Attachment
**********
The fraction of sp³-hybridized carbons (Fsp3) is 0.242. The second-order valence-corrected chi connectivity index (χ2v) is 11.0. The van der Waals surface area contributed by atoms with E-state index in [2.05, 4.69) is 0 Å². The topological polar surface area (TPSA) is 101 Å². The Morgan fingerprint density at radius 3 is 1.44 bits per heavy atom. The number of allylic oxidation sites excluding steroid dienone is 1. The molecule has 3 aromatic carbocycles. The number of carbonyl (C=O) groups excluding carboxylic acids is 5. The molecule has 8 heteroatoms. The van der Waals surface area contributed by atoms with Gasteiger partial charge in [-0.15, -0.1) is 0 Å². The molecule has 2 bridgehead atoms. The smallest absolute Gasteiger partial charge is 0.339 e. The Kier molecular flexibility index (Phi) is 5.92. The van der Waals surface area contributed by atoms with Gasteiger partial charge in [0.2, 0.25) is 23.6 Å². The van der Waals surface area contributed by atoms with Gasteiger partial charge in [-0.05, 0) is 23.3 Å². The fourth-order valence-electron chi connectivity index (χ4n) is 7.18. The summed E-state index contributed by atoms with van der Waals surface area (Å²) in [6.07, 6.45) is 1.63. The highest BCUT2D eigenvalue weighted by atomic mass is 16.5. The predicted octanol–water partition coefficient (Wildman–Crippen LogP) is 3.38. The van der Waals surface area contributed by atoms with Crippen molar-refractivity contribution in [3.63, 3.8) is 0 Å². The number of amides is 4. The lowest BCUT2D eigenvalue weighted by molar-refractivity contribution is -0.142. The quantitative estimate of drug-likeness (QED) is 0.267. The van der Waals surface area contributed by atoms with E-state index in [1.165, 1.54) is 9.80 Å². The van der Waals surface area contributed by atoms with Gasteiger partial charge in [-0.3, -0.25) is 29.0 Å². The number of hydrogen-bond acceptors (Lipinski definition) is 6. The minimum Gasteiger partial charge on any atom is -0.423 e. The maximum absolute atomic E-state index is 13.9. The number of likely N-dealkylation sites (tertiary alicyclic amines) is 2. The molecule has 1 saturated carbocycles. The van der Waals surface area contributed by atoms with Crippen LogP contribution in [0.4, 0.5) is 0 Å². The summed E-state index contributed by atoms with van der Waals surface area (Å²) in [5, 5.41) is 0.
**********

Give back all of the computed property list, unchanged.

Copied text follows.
The fraction of sp³-hybridized carbons (Fsp3) is 0.242. The second-order valence-corrected chi connectivity index (χ2v) is 11.0. The van der Waals surface area contributed by atoms with E-state index in [2.05, 4.69) is 0 Å². The topological polar surface area (TPSA) is 101 Å². The Morgan fingerprint density at radius 3 is 1.44 bits per heavy atom. The number of allylic oxidation sites excluding steroid dienone is 1. The molecule has 3 aromatic carbocycles. The number of carbonyl (C=O) groups excluding carboxylic acids is 5. The molecule has 8 heteroatoms. The van der Waals surface area contributed by atoms with Gasteiger partial charge in [-0.15, -0.1) is 0 Å². The molecule has 2 bridgehead atoms. The smallest absolute Gasteiger partial charge is 0.339 e. The Kier molecular flexibility index (Phi) is 5.92. The van der Waals surface area contributed by atoms with Gasteiger partial charge in [0.2, 0.25) is 23.6 Å². The van der Waals surface area contributed by atoms with Gasteiger partial charge in [-0.05, 0) is 23.3 Å². The fourth-order valence-electron chi connectivity index (χ4n) is 7.18. The summed E-state index contributed by atoms with van der Waals surface area (Å²) in [6.07, 6.45) is 1.63. The highest BCUT2D eigenvalue weighted by atomic mass is 16.5. The predicted octanol–water partition coefficient (Wildman–Crippen LogP) is 3.38. The van der Waals surface area contributed by atoms with Crippen molar-refractivity contribution in [3.63, 3.8) is 0 Å². The number of amides is 4. The lowest BCUT2D eigenvalue weighted by molar-refractivity contribution is -0.142. The quantitative estimate of drug-likeness (QED) is 0.267. The van der Waals surface area contributed by atoms with E-state index in [1.165, 1.54) is 9.80 Å². The van der Waals surface area contributed by atoms with Gasteiger partial charge in [-0.3, -0.25) is 29.0 Å². The number of hydrogen-bond acceptors (Lipinski definition) is 6. The minimum Gasteiger partial charge on any atom is -0.423 e. The maximum absolute atomic E-state index is 13.9. The number of likely N-dealkylation sites (tertiary alicyclic amines) is 2. The molecule has 1 saturated carbocycles. The van der Waals surface area contributed by atoms with Crippen LogP contribution in [0.4, 0.5) is 0 Å². The summed E-state index contributed by atoms with van der Waals surface area (Å²) in [5, 5.41) is 0.